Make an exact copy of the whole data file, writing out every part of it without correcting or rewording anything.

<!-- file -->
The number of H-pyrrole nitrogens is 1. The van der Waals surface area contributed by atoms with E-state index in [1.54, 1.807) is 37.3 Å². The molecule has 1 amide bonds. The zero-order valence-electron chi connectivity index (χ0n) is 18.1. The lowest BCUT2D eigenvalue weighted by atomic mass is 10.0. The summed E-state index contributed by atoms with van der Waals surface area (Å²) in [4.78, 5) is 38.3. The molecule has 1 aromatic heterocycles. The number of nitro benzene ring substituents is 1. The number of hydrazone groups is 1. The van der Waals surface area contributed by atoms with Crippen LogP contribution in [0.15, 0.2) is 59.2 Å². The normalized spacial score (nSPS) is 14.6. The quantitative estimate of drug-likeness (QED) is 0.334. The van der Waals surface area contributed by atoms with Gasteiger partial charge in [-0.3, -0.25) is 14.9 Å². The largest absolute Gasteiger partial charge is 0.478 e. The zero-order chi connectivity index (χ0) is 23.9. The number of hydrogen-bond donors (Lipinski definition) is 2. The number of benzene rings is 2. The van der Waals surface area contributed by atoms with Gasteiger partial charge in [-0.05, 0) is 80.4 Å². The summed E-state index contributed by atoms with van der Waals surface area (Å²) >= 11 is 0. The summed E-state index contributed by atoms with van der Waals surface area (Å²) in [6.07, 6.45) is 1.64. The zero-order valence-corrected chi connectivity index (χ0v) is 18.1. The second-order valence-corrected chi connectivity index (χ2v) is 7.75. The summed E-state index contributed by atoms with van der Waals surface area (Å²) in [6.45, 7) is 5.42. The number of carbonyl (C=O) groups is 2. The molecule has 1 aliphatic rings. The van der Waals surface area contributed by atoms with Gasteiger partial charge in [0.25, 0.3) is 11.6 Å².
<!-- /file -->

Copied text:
The number of H-pyrrole nitrogens is 1. The van der Waals surface area contributed by atoms with E-state index in [1.54, 1.807) is 37.3 Å². The molecule has 1 amide bonds. The zero-order valence-electron chi connectivity index (χ0n) is 18.1. The lowest BCUT2D eigenvalue weighted by atomic mass is 10.0. The summed E-state index contributed by atoms with van der Waals surface area (Å²) in [4.78, 5) is 38.3. The molecule has 1 aromatic heterocycles. The number of nitro benzene ring substituents is 1. The number of hydrazone groups is 1. The van der Waals surface area contributed by atoms with Crippen LogP contribution in [0.15, 0.2) is 59.2 Å². The normalized spacial score (nSPS) is 14.6. The quantitative estimate of drug-likeness (QED) is 0.334. The van der Waals surface area contributed by atoms with Gasteiger partial charge in [-0.3, -0.25) is 14.9 Å². The largest absolute Gasteiger partial charge is 0.478 e. The zero-order chi connectivity index (χ0) is 23.9. The number of hydrogen-bond donors (Lipinski definition) is 2. The number of benzene rings is 2. The van der Waals surface area contributed by atoms with Gasteiger partial charge in [-0.05, 0) is 80.4 Å². The summed E-state index contributed by atoms with van der Waals surface area (Å²) >= 11 is 0. The summed E-state index contributed by atoms with van der Waals surface area (Å²) in [6.07, 6.45) is 1.64. The zero-order valence-corrected chi connectivity index (χ0v) is 18.1. The second-order valence-corrected chi connectivity index (χ2v) is 7.75. The summed E-state index contributed by atoms with van der Waals surface area (Å²) in [6.45, 7) is 5.42. The number of carbonyl (C=O) groups is 2. The molecule has 1 aliphatic rings. The van der Waals surface area contributed by atoms with Gasteiger partial charge in [0.25, 0.3) is 11.6 Å².